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The City in the Classical and Post-Classical World
Changing Contexts of Power and Identity

£84.99

Claudia Rapp, H. A. Drake, Josine Blok, Rolf Strootman, Jill Harries, Caroline Humfress, Bryan Ward-Perkins, Claudia Moatti, Susanna Elm, Michele Renee Salzman, Emily Albu, Clifford Ando
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  • Date Published: June 2014
  • availability: In stock
  • format: Hardback
  • isbn: 9781107032668

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About the Authors
  • This volume examines the evolving role of the city and citizenship from classical Athens through fifth-century Rome and medieval Byzantium. Beginning in the first century CE, the universal claims of Hellenistic and Roman imperialism began to be challenged by the growing role of Christianity in shaping the primary allegiances and identities of citizens. An international team of scholars considers the extent of urban transformation, and with it, of cultural and civic identity, as practices and institutions associated with the city-state came to be replaced by those of the Christian community. The twelve essays gathered here develop an innovative research agenda by asking new questions: what was the effect on political ideology and civic identity of the transition from the city culture of the ancient world to the ruralized systems of the middle ages? How did perceptions of empire and oikoumene respond to changed political circumstances? How did Christianity redefine the context of citizenship?

    • Full theme-based coverage from classical antiquity to the middle ages allows for in-depth exploration of a theme that is otherwise treated in chronological segments
    • A programmatic preface by the editors and a summative conclusion by Clifford Ando open up new perspectives for future research
    • Includes color insert of key art and notes that suggest further readings
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    Reviews & endorsements

    'All students of classical history will find much of value here, but in particular, the chapters offer a fine foundation for study of political thought in Late Antiquity, a new and growing field.' R. I. Frank, Choice

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    Product details

    • Date Published: June 2014
    • format: Hardback
    • isbn: 9781107032668
    • length: 243 pages
    • dimensions: 260 x 185 x 26 mm
    • weight: 0.8kg
    • contains: 2 b/w illus. 10 colour illus.
    • availability: In stock
  • Table of Contents

    Introduction: polis – empire – oikoumene: a world reconfigured Claudia Rapp and H. A. Drake
    1. A covenant between gods and men: hiera kai hosia and the Greek polis Josine Blok
    2. Hellenistic imperialism and the ideal of world unity Rolf Strootman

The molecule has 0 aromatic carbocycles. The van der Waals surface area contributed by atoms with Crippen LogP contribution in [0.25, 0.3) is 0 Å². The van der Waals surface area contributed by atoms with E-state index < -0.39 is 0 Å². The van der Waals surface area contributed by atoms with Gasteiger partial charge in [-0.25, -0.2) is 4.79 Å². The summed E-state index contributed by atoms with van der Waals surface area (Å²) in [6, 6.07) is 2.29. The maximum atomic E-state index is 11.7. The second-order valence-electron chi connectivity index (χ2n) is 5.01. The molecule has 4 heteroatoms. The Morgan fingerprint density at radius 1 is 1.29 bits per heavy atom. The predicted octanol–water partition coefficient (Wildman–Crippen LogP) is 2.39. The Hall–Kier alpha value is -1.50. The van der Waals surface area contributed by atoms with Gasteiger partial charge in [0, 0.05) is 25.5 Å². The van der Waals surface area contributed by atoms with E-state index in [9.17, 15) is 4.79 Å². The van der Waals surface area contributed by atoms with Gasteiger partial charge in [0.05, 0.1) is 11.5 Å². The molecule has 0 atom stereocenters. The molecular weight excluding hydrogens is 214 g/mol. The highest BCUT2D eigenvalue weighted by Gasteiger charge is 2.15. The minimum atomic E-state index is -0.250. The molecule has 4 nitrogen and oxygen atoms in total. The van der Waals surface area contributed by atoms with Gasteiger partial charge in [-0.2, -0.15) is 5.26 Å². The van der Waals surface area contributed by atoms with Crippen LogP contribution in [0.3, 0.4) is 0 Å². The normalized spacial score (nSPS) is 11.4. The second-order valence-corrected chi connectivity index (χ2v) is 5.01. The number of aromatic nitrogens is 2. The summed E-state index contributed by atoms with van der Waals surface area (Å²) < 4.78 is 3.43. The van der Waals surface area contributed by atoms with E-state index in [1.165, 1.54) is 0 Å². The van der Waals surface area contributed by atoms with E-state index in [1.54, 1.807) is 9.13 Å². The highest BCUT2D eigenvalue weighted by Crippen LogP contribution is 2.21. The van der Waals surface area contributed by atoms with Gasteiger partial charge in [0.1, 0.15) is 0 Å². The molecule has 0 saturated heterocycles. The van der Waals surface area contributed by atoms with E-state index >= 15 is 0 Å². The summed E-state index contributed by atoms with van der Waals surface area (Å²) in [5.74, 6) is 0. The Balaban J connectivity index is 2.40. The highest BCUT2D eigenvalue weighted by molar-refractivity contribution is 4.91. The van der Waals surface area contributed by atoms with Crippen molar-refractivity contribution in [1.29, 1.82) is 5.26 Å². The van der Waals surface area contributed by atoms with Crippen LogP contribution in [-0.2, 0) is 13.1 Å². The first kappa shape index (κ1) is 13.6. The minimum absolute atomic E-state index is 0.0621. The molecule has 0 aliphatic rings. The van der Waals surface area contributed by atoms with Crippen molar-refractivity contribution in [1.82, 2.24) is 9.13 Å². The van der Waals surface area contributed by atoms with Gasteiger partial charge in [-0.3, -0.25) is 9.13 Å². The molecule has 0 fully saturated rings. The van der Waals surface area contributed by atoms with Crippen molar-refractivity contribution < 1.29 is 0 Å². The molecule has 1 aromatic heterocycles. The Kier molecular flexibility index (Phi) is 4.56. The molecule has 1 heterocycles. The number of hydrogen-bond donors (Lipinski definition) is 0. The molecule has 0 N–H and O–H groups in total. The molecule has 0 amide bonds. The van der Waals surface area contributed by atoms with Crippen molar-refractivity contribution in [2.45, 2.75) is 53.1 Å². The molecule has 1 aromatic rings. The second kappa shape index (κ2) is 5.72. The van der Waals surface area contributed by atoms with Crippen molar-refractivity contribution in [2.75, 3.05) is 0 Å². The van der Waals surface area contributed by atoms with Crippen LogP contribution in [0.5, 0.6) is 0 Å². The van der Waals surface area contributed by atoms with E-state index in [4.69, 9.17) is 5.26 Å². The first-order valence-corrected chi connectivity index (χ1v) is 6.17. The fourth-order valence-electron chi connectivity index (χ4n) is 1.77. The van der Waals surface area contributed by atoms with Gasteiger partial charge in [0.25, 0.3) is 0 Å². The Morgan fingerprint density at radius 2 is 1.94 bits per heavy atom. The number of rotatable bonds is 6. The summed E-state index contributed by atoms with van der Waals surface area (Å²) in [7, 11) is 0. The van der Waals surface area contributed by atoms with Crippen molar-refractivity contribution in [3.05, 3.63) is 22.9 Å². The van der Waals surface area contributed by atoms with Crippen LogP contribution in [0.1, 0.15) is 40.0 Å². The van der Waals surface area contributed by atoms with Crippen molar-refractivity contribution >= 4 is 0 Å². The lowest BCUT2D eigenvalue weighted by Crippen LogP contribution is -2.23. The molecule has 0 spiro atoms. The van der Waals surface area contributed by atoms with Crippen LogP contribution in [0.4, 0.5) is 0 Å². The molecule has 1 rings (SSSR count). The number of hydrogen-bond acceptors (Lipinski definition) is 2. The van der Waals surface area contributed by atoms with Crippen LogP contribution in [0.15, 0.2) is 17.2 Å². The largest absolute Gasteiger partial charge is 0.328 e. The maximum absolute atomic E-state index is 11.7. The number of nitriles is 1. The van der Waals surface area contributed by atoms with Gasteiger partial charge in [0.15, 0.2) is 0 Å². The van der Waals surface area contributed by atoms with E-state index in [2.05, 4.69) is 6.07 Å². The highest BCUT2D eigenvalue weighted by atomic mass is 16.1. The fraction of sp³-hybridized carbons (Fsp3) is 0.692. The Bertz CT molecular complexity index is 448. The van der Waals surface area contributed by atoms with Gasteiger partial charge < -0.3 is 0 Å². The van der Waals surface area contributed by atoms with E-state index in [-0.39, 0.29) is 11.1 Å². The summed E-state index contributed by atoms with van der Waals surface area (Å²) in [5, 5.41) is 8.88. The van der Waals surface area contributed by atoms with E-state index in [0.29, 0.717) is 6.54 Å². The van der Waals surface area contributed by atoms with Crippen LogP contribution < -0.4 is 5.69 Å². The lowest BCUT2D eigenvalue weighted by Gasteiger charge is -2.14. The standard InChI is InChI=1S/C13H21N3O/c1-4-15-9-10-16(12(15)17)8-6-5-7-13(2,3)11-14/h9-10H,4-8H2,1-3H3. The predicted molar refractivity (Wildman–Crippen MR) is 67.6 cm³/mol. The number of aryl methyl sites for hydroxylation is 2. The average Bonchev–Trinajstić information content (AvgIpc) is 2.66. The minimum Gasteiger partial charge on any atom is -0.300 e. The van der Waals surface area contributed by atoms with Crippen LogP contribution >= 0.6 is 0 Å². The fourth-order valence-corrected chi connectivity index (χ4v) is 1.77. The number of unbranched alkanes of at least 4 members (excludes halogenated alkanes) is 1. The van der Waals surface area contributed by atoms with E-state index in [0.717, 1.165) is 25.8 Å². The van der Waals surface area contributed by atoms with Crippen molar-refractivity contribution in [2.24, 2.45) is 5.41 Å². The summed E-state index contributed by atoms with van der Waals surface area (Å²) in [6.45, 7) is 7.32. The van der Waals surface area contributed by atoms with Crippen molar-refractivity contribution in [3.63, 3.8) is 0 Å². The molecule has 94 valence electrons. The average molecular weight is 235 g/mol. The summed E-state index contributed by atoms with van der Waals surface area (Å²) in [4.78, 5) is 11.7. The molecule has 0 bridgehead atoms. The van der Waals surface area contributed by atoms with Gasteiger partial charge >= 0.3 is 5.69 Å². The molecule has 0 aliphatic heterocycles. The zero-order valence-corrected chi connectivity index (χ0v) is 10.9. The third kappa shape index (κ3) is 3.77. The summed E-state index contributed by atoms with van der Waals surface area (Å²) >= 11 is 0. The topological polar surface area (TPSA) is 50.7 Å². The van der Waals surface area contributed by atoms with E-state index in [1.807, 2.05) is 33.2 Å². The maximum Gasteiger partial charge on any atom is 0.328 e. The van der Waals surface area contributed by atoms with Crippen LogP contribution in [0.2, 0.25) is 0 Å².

3. Lawyers and citizens from republic to empire: Gaius on the Twelve Tables and Antonine Rome Jill Harries
    4. Laws' empire: universalism and legal practice Caroline Humfress
    5. A most unusual empire: Rome in the fourth century Bryan Ward-Perkins
    6. Mobility and identity between the second and the fourth century CE: the 'cosmopolitization' of the Roman Empire Claudia Moatti
    7. City and citizenship as Christian metaphors in the Greek fathers Claudia Rapp
    8. Church-festival-temple: reimagining civic topography in late antiquity Susanna Elm
    9. Leo the Great: responses to crisis and the shaping of a Christian cosmopolis Michele Renee Salzman
    10. The battle of the maps in a Christian empire Emily Albu
    11. Topographies of power in late antiquity and beyond H. A. Drake
    Postscript: cities, citizenship, and the work of empire Clifford Ando.

  • Editors

    Claudia Rapp, Universität Wien, Austria
    Claudia Rapp is Professor at the Institute for Byzantine and Modern Greek Studies, University of Vienna, and Director of the Division of Byzantine Research, Institute for Medieval Studies, of the Austrian Academy of Sciences. She has published widely on hagiography and the cult of saints, episcopal authority and the city, monasticism, and writing culture in Late Antiquity and Byzantium. She is the author of Holy Bishops in Late Antiquity: The Nature of Christian Leadership in an Age of Transition (2005) and the forthcoming Brother-Making in Late Antiquity and Byzantium: Monks, Laymen and Christian Ritual.

    H. A. Drake, University of California, Santa Barbara
    H. A. Drake is Research Professor of History at the University of California, Santa Barbara. He is the author of Constantine and the Bishops (2000). Drake has written extensively on issues related to the transition from a Roman to a Christian empire in Late Antiquity, including political theology and religious violence. He has held fellowships from the National Endowment for the Humanities, the Institute for Advanced Study in Princeton, and the Annenberg Research Institute.

    Contributors

    Claudia Rapp, H. A. Drake, Josine Blok, Rolf Strootman, Jill Harries, Caroline Humfress, Bryan Ward-Perkins, Claudia Moatti, Susanna Elm, Michele Renee Salzman, Emily Albu, Clifford Ando

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